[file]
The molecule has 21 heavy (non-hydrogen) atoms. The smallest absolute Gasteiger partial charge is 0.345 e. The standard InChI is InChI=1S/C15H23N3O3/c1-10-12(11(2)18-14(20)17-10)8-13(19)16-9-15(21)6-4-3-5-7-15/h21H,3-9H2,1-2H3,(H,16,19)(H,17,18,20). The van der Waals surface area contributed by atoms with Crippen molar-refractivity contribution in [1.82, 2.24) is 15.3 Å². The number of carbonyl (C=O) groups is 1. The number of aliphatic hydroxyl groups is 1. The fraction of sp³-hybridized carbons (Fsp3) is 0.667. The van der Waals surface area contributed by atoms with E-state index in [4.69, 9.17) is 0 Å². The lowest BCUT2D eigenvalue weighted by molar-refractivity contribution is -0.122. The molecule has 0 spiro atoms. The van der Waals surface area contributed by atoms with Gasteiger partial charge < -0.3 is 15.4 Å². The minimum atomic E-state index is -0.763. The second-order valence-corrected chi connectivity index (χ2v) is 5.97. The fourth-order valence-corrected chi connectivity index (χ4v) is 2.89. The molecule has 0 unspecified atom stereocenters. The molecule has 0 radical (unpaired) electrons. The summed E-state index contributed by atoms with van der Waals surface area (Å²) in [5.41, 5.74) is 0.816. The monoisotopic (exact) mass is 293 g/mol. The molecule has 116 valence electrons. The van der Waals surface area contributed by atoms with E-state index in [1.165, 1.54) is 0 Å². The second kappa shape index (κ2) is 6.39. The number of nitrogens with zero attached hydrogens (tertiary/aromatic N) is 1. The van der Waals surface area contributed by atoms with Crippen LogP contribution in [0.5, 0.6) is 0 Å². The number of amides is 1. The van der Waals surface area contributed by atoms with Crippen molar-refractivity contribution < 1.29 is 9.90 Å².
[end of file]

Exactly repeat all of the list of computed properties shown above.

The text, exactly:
The molecule has 21 heavy (non-hydrogen) atoms. The smallest absolute Gasteiger partial charge is 0.345 e. The standard InChI is InChI=1S/C15H23N3O3/c1-10-12(11(2)18-14(20)17-10)8-13(19)16-9-15(21)6-4-3-5-7-15/h21H,3-9H2,1-2H3,(H,16,19)(H,17,18,20). The van der Waals surface area contributed by atoms with Crippen molar-refractivity contribution in [1.82, 2.24) is 15.3 Å². The number of carbonyl (C=O) groups is 1. The number of aliphatic hydroxyl groups is 1. The fraction of sp³-hybridized carbons (Fsp3) is 0.667. The van der Waals surface area contributed by atoms with E-state index in [4.69, 9.17) is 0 Å². The lowest BCUT2D eigenvalue weighted by molar-refractivity contribution is -0.122. The molecule has 0 spiro atoms. The van der Waals surface area contributed by atoms with Gasteiger partial charge < -0.3 is 15.4 Å². The minimum atomic E-state index is -0.763. The second-order valence-corrected chi connectivity index (χ2v) is 5.97. The fourth-order valence-corrected chi connectivity index (χ4v) is 2.89. The molecule has 0 unspecified atom stereocenters. The molecule has 0 radical (unpaired) electrons. The summed E-state index contributed by atoms with van der Waals surface area (Å²) in [5.41, 5.74) is 0.816. The monoisotopic (exact) mass is 293 g/mol. The molecule has 116 valence electrons. The van der Waals surface area contributed by atoms with E-state index in [1.165, 1.54) is 0 Å². The second kappa shape index (κ2) is 6.39. The number of nitrogens with zero attached hydrogens (tertiary/aromatic N) is 1. The van der Waals surface area contributed by atoms with Crippen LogP contribution in [0.5, 0.6) is 0 Å². The number of amides is 1. The van der Waals surface area contributed by atoms with Crippen molar-refractivity contribution < 1.29 is 9.90 Å².